In order to try and answer to question two – Senate outcome if PD overtakes PdL – I have done a simple exercise. I have taken the March 2008 polls average and used my model (derived by the one from Sandro Brusco/noiseFromAmeriKa) to study the dependence of PdL and PD seats in the Senate as a function of the PdL-PD distance (keeping the PD+PdL sum constant). I have then repeated the simulation two more times, first adding, then subtracting 1% to both SA and UDC.

In the following plot I show the results, together with the simulations done using the actual March polls (scattered dots). It is interesting to note that the two +/- 1% bands (thinner lines) describe well the variability of the polls.

At a first glance, the conclusion is that a small advantage of PD over PdL would in general not be enough to obtain the majority in the Senate, or even to obtain just more seats than PdL. PD would need a lead of 5% or more to be likely to get the majority. Which looks like a long shot indeed.

However, the simulation I did follows a strict *uniform national swing* hypothesis. A re-distribution of the votes between regions different from 2006 (as by the way showed in the few published regional polls) could dramatically alter the results, in a way that is difficult to predict. The number of seats are indeed more sensitive to the distribution of votes among the regions than to their global number. I was surprised to find, for instance, that by shifting around less than 100000 votes, it was easy to “give” the senate majority to PD (158 seats) with only a 1% lead with respect to PdL. Thus, even for the Senate, a small possibility for a PD majority do exist.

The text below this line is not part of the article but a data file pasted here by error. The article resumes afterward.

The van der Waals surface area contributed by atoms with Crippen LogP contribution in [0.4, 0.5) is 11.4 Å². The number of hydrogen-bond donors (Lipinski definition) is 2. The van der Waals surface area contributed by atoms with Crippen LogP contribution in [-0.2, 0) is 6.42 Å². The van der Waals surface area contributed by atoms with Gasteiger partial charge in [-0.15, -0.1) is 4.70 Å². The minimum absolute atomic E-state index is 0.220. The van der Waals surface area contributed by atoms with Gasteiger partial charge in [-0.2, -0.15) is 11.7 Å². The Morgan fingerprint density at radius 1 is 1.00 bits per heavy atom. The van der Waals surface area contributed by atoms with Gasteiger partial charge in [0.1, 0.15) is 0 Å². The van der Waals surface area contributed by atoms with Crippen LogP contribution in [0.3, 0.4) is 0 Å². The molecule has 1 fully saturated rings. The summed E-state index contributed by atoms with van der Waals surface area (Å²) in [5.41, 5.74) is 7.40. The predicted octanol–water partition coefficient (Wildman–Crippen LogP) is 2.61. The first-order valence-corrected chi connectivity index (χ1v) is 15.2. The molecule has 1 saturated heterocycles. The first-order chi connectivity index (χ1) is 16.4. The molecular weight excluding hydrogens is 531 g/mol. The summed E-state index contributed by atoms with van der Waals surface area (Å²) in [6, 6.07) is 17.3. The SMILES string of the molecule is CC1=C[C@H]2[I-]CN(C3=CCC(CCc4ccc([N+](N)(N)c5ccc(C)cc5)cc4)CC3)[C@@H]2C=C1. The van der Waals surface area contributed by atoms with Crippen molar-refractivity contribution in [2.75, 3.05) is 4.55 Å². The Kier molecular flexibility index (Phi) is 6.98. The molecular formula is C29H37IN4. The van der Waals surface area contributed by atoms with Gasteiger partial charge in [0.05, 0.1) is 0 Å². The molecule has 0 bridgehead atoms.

I have so far talked about statistical possibilities. One must add a “political” dimension in order to make an educated guess on the outcome. For instance, most commentators (and a few polls) maintain that most of the undecided who will finally vote will favor PD rather than PdL (opposite from 2006). Also, the 2008 polls show a Center-left to Center-right ratio more unbalanced towards the latter than ever before. Since in paste elections the movements between the two block were minimal, this could imply a poll bias in favor of PdL.